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The Peter Snell Institute of Sport in Auckland has shut its doors for the final time, falling victim to over-ambition and the worldwide economic recession.
The institute was established in 2000 by a group of friends and enthusiasts, including New Zealand running legend Snell.
Others included the late former international athlete and Auckland mayor (1980-83) Colin Kay, Don Rowlands (rowing) and Allison Roe. They aspired to help identify and develop those who might become world-class athletes in Olympic and Commonwealth Games sports.
The institute's demise comes just months after it experienced its finest moments when 18 "alumni", including Valerie Vili (women's shot put gold medal), Tom Ashley (boardsailing gold medal), and Nick Willis (1500m running bronze), make their mark at the Beijing Olympics.
Others were sprinter James Dolphin, cyclists Sam Bewley (bronze medal team pursuit), Sarah Walker, Tim Gudsell and Peter Latham, rowers Emma Twigg and Nathan Cohen, sailors Jo Aleh, Carl Evans and Peter Burling and swimmers Lauren Boyle, Mark Herring, Glenn Snyders and Corney Swanepoel.
Another athlete on its books, Marina Erakovic, made the top 50 in the world women's tennis rankings last year.
"Its closure is disappointing because a lot of us made a lot of effort to support the institute," Snell said.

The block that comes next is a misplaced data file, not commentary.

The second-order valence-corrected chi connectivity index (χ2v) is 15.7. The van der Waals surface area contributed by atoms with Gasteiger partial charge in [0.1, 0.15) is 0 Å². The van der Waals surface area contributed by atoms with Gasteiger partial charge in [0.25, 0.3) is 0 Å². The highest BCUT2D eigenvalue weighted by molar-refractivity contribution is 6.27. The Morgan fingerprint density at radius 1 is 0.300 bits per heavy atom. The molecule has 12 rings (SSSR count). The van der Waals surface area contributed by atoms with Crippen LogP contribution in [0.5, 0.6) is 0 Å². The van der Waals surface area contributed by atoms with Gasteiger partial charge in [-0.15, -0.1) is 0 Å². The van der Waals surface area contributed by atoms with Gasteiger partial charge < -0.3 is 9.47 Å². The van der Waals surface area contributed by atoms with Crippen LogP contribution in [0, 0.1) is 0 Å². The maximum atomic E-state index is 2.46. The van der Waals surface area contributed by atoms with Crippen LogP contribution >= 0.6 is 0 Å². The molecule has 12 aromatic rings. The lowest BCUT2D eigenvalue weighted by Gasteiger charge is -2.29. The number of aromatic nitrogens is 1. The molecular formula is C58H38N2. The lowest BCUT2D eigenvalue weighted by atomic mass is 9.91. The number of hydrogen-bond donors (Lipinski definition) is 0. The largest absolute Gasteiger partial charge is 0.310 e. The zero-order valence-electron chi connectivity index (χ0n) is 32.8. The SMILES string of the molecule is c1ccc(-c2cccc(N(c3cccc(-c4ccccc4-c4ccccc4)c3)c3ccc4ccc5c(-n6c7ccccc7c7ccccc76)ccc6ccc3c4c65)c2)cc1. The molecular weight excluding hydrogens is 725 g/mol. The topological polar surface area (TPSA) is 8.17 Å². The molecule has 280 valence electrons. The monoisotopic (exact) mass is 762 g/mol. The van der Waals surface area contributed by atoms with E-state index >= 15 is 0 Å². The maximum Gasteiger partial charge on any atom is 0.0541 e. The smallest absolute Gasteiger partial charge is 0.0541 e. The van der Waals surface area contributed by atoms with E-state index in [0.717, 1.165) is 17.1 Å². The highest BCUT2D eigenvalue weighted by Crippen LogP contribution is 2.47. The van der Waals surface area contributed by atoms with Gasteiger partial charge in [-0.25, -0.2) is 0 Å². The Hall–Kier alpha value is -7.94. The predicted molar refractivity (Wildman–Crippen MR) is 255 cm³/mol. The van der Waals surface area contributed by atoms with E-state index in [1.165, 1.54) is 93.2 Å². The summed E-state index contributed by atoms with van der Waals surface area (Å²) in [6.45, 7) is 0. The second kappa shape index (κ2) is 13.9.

He strongly identified with the institute's talent identification operation.
"That was all anchored in my own experience - at 17, I was third-ranked in the 880 yards and mile at Mt Albert Grammar School but four years later, I won Olympic gold.
"My belief was I didn't know I had the talent for running but with the right sort of testing and evaluation of physical abilities, it could have been spotted - it was only chance circumstances that made my career possible. My thought was that there are probably a lot of kids around that had talent but didn't know it.
"I am proud of the institute's work - I am not going to claim we made [sports] careers possible but we did help along the way.
"It is all about funding and being able to secure that - the current economic times made it even more difficult to contribute and a few of us were getting burned out by the fund-raising dinners."
Garth Gilmour, a trustee, said the institute had overextended itself at the beginning of the downturn of financial support and had been unable to tap into new sources.
It had tried to expand too quickly, aiming at funding up to 190 sportspeople. At about $3000 each annually, that proved too much and "the whole thing collapsed in a heap".
Twenty to 30 would have been a more realistic number, he said. "It is a pity because we had just acquired new equipment to carry out the talent identification programme on a wider scale."